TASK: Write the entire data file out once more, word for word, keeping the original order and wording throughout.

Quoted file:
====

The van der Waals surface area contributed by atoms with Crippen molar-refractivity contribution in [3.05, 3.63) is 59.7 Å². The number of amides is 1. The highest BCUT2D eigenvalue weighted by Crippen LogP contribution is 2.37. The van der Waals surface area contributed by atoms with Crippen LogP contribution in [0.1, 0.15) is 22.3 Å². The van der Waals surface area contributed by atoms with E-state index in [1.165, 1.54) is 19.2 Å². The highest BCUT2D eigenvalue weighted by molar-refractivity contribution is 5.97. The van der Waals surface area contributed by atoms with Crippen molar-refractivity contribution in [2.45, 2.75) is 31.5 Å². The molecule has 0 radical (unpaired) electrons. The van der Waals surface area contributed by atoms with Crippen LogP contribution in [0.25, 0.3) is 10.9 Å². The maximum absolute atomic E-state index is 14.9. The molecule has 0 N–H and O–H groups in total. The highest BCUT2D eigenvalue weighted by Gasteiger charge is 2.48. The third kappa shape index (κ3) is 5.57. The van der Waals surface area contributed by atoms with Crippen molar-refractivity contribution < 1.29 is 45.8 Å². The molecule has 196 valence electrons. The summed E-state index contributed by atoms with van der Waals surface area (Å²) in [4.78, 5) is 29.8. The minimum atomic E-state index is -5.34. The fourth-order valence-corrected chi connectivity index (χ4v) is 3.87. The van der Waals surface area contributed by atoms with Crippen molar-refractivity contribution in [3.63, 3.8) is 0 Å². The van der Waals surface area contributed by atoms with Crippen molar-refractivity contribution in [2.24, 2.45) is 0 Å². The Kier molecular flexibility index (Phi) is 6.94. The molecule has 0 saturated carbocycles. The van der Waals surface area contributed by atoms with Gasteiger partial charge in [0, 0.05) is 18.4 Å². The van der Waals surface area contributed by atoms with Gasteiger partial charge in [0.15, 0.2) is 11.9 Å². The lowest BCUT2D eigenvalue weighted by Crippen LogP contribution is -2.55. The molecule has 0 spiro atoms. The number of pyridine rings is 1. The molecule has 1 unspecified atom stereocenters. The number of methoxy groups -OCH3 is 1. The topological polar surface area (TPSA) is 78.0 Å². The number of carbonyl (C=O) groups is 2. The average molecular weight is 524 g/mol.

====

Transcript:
The van der Waals surface area contributed by atoms with Crippen molar-refractivity contribution in [3.05, 3.63) is 59.7 Å². The number of amides is 1. The highest BCUT2D eigenvalue weighted by Crippen LogP contribution is 2.37. The van der Waals surface area contributed by atoms with Crippen LogP contribution in [0.1, 0.15) is 22.3 Å². The van der Waals surface area contributed by atoms with E-state index in [1.165, 1.54) is 19.2 Å². The highest BCUT2D eigenvalue weighted by molar-refractivity contribution is 5.97. The van der Waals surface area contributed by atoms with Crippen molar-refractivity contribution in [2.45, 2.75) is 31.5 Å². The molecule has 0 radical (unpaired) electrons. The van der Waals surface area contributed by atoms with Crippen LogP contribution in [0.25, 0.3) is 10.9 Å². The maximum absolute atomic E-state index is 14.9. The molecule has 0 N–H and O–H groups in total. The highest BCUT2D eigenvalue weighted by Gasteiger charge is 2.48. The third kappa shape index (κ3) is 5.57. The van der Waals surface area contributed by atoms with Crippen molar-refractivity contribution < 1.29 is 45.8 Å². The molecule has 196 valence electrons. The summed E-state index contributed by atoms with van der Waals surface area (Å²) in [4.78, 5) is 29.8. The minimum atomic E-state index is -5.34. The fourth-order valence-corrected chi connectivity index (χ4v) is 3.87. The van der Waals surface area contributed by atoms with Crippen molar-refractivity contribution in [3.63, 3.8) is 0 Å². The van der Waals surface area contributed by atoms with Crippen molar-refractivity contribution in [2.24, 2.45) is 0 Å². The Kier molecular flexibility index (Phi) is 6.94. The molecule has 0 saturated carbocycles. The van der Waals surface area contributed by atoms with Gasteiger partial charge in [0, 0.05) is 18.4 Å². The van der Waals surface area contributed by atoms with Gasteiger partial charge in [0.15, 0.2) is 11.9 Å². The lowest BCUT2D eigenvalue weighted by Crippen LogP contribution is -2.55. The molecule has 0 spiro atoms. The number of pyridine rings is 1. The molecule has 1 unspecified atom stereocenters. The number of methoxy groups -OCH3 is 1. The topological polar surface area (TPSA) is 78.0 Å². The number of carbonyl (C=O) groups is 2. The average molecular weight is 524 g/mol.